The window won’t close all the way
and even though they stuff the bottom with newspapers
the wind still pushes its way in. Water freezes.
Her youngest’s nose runs all the time.
She worries. At night the floor pools
with silver and it’s only her and her daughters
still up, finishing their new dresses (both made
from one of hers.) They have the same sharp
faces, too thin, too pale. She worries.
She never thought herself beautiful but
her daughters think so. I want to be just like you
when I grow up, says the oldest, and
the youngest says Not me, I’m going to
be a ballerina and dance in the best
theaters in Paris. The oldest looks up
from bandaging her feet and smiles.
As the winter pinkens to spring she sends them
outside for air and water. One daughter
returns to the ballet academy, the other returns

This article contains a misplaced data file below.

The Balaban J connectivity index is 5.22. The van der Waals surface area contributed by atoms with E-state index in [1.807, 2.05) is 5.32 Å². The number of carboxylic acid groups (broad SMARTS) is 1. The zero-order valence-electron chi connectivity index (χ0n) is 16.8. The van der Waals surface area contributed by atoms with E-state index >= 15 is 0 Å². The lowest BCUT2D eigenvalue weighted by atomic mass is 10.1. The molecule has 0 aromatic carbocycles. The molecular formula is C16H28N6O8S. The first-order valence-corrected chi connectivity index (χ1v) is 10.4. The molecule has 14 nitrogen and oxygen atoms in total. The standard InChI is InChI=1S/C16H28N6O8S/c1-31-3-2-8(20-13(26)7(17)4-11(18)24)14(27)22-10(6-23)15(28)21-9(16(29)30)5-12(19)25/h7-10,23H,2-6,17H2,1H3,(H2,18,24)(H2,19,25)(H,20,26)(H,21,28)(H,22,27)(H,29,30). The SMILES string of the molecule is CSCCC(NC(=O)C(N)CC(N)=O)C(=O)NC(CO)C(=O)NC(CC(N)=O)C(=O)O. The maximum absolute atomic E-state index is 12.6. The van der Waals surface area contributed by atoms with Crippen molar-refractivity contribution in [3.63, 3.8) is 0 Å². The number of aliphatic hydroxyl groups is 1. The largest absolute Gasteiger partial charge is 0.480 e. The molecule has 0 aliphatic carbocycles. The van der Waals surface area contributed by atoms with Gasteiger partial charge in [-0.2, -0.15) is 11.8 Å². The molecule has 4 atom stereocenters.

to her piano, pounding the keys
with all the strength in her tiny fingers. Don’t
hurt yourself and stop wiping your nose
on your sleeve, Zinaida says as she works on
her newest painting. In it, the daughters
lean against her, wearing their new
dresses. Their eyes are dark. Confident and certain.
Zinaida Serebriakova (1884-1967) was a Russian artist. Although born into a wealthy family, her husband died after the Russian Revolution (1917) and she was forced to move into a small apartment with her four children. She eventually moved to Paris to complete a commission, but could not return to the USSR and was separated from her two oldest children for the next 36 years.